As one doctor in Cairo summed it up for me, "Here, sex is the opposite of sport. Football, everybody talks about it, but hardly anyone plays. But sex, everybody is doing it, but nobody wants to talk about it." (Laughter)
(Music) (In Arabic)
SEF: I want to give you a piece of advice, which if you follow it, will make you happy in life.
When your husband reaches out to you, when he seizes a part of your body, sigh deeply and look at him lustily.
When he penetrates you with his penis, try to talk flirtatiously and move yourself in harmony with him.
Hot stuff! And it might sound that these handy hints come from "The Joy of Sex" or YouPorn. But in fact, they come from a 10th-century Arabic book called "The Encyclopedia of Pleasure," which covers sex from aphrodisiacs to zoophilia, and everything in between.
The Encyclopedia is just one in a long line of Arabic erotica, much of it written by religious scholars. Going right back to the Prophet Muhammad, there is a rich tradition in Islam of talking frankly about sex: not just its problems, but also its pleasures, and not just for men, but also for women. A thousand years ago, we used to have whole dictionaries of sex in Arabic. Words to cover every conceivable sexual feature, position and preference, a body of language that was rich enough to make up the body of the woman you see on this page.
Today, this history is largely unknown in the Arab region. Even by educated people, who often feel more comfortable talking about sex in a foreign language than they do in their own tongue. Today's sexual landscape looks a lot like Europe and America on the brink of the sexual revolution.
But while the West has opened on sex, what we found is that Arab societies appear to have been moving in the opposite direction. In Egypt and many of its neighbors, this closing down is part of a wider closing in political, social and cultural thought. And it is the product of a complex historical process, one which has gained ground with the rise of Islamic conservatism since the late 1970s. "Just say no" is what conservatives around the world say to any challenge to the sexual status quo. In the Arab region, they brand these attempts as a Western conspiracy to undermine traditional Arab and Islamic values. But what's really at stake here is one of their most powerful tools of control: sex wrapped up in religion.
But history shows us that even as recently as our fathers' and grandfathers' day, there have been times of greater pragmatism, and tolerance, and a willingness to consider other interpretations: be it abortion, or masturbation, or even the incendiary topic of homosexuality. It is not black and white, as conservatives would have us believe. In these, as in so many other matters, Islam offers us at least 50 shades of gray. (Laughter)
Over my travels, I've met men and women across the Arab region who've been exploring that spectrum — sexologists who are trying to help couples find greater happiness in their marriages, innovators who are managing to get sexuality education into schools, small groups of men and women, lesbian, gay, transgendered, transsexual, who are reaching out to their peers with online initiatives and real-world support. Women, and increasingly men, who are starting to speak out and push back against sexual violence on the streets and in the home. Groups that are trying to help sex workers protect themselves against HIV and other occupational hazards, and NGOs that are helping unwed mothers like Faiza find a place in society, and critically, stay with their kids.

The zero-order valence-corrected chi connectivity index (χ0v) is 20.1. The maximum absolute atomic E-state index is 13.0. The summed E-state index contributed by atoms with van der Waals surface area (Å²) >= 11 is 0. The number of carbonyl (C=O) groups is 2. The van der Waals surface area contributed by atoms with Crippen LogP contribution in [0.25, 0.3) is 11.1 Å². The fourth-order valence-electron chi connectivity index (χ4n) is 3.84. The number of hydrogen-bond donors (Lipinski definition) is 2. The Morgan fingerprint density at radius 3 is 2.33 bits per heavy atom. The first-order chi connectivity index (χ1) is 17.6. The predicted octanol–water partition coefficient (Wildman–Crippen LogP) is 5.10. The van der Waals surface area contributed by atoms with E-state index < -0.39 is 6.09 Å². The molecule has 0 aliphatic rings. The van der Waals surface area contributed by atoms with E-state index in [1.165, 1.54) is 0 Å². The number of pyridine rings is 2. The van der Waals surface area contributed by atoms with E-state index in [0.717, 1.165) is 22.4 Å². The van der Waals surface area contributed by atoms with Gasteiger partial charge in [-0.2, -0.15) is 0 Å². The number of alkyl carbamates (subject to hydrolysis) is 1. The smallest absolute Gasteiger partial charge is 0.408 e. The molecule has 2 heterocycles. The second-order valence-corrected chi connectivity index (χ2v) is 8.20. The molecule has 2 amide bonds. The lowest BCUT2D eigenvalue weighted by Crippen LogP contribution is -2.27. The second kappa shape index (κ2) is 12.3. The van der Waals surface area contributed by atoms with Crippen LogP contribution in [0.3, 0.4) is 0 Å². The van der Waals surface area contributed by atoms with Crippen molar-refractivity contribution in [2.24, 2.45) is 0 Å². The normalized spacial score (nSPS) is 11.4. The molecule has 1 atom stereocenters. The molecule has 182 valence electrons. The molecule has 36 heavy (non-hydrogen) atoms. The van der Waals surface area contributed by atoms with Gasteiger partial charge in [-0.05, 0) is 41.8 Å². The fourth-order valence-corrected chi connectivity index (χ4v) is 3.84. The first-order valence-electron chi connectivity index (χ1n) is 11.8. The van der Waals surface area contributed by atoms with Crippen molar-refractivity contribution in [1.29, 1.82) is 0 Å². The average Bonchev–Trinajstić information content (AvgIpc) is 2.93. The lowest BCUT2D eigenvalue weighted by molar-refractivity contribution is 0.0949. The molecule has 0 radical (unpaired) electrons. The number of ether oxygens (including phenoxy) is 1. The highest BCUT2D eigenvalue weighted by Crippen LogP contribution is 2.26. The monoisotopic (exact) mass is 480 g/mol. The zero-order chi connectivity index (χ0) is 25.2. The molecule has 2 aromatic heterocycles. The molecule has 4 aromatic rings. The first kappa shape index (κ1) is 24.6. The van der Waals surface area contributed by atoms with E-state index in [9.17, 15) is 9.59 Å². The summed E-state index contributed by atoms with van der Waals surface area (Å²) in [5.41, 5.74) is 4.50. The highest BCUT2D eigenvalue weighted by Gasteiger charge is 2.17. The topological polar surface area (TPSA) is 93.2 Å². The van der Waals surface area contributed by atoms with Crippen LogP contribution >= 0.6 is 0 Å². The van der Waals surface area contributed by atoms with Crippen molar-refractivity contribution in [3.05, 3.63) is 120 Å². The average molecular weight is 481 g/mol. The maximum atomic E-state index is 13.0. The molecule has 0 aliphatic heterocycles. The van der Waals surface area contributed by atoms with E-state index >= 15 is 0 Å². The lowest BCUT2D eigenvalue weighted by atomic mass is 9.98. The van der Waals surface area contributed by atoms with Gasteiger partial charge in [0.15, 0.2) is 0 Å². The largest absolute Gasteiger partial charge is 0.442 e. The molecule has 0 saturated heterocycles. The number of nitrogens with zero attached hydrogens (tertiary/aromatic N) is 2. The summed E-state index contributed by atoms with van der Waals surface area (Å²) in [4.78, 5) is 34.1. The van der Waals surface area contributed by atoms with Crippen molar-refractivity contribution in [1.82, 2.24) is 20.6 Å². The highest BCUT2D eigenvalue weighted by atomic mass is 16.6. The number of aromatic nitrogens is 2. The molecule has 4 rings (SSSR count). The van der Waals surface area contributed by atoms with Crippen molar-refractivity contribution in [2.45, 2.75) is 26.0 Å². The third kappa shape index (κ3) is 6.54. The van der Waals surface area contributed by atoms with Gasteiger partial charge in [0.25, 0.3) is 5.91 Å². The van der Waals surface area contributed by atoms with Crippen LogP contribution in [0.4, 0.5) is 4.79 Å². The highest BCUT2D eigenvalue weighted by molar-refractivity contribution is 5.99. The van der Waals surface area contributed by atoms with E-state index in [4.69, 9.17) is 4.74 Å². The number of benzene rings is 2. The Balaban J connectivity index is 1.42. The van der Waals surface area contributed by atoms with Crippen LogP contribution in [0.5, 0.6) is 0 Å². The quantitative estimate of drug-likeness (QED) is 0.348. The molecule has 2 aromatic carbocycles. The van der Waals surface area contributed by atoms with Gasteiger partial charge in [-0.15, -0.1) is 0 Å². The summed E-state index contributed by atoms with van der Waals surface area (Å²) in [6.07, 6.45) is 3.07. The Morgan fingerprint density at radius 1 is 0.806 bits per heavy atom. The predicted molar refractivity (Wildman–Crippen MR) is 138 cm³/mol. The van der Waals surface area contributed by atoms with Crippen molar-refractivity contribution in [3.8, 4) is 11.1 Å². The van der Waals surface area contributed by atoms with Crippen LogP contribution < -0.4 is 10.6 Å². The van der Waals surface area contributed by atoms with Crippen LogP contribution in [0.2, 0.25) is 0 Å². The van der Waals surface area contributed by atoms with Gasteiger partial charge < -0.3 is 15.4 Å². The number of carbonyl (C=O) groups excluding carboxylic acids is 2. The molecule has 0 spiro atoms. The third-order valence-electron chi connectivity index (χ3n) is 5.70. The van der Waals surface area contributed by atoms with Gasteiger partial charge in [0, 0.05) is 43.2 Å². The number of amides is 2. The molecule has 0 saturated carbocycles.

Now these efforts are small, they're often underfunded, and they face formidable opposition. But I am optimistic that, in the long run, times are changing, and they and their ideas will gain ground. Social change doesn't happen in the Arab region through dramatic confrontation, beating or indeed baring of breasts, but rather through negotiation.
What we're talking here is not about a sexual revolution, but a sexual evolution, learning from other parts of the world, adapting to local conditions, forging our own path, not following one blazed by another. That path, I hope, will one day lead us to the right to control our own bodies, and to access the information and services we need to lead satisfying and safe sexual lives. The right to express our ideas freely, to marry whom we choose, to choose our own partners, to be sexually active or not, to decide whether to have children and when, all this without violence or force or discrimination.
Now we are very far from this across the Arab region, and so much needs to change: law, education, media, the economy, the list goes on and on, and it is the work of a generation, at least.
But it begins with a journey that I myself have made, asking hard questions of received wisdoms in sexual life. And it is a journey which has only served to strengthen my faith, and my appreciation of local histories and cultures by showing me possibilities where I once only saw absolutes.
Now given the turmoil in many countries in the Arab region, talking about sex, challenging the taboos, seeking alternatives might sound like something of a luxury.
But at this critical moment in history, if we do not anchor freedom and justice, dignity and equality, privacy and autonomy in our personal lives, in our sexual lives, we will find it very hard to achieve in public life.
The political and the sexual are intimate bedfellows, and that is true for us all. no matter where we live and love.
“If you really want to know a people, start by looking inside their bedrooms," says Shereen El Feki, who traveled through the Middle East for five years, talking to people about sex. While those conversations reflected rigid norms and deep repression, El Feki also discovered that sexual conservatism in the Arab world is a relatively new thing. She wonders: could a re-emergence of public dialogue lead to more satisfying, and safer, sex lives?
Shereen El Feki works and writes on sexuality and social change in the Arab world.
Shereen El Feki works and writes on sexuality and social change in the Arab world.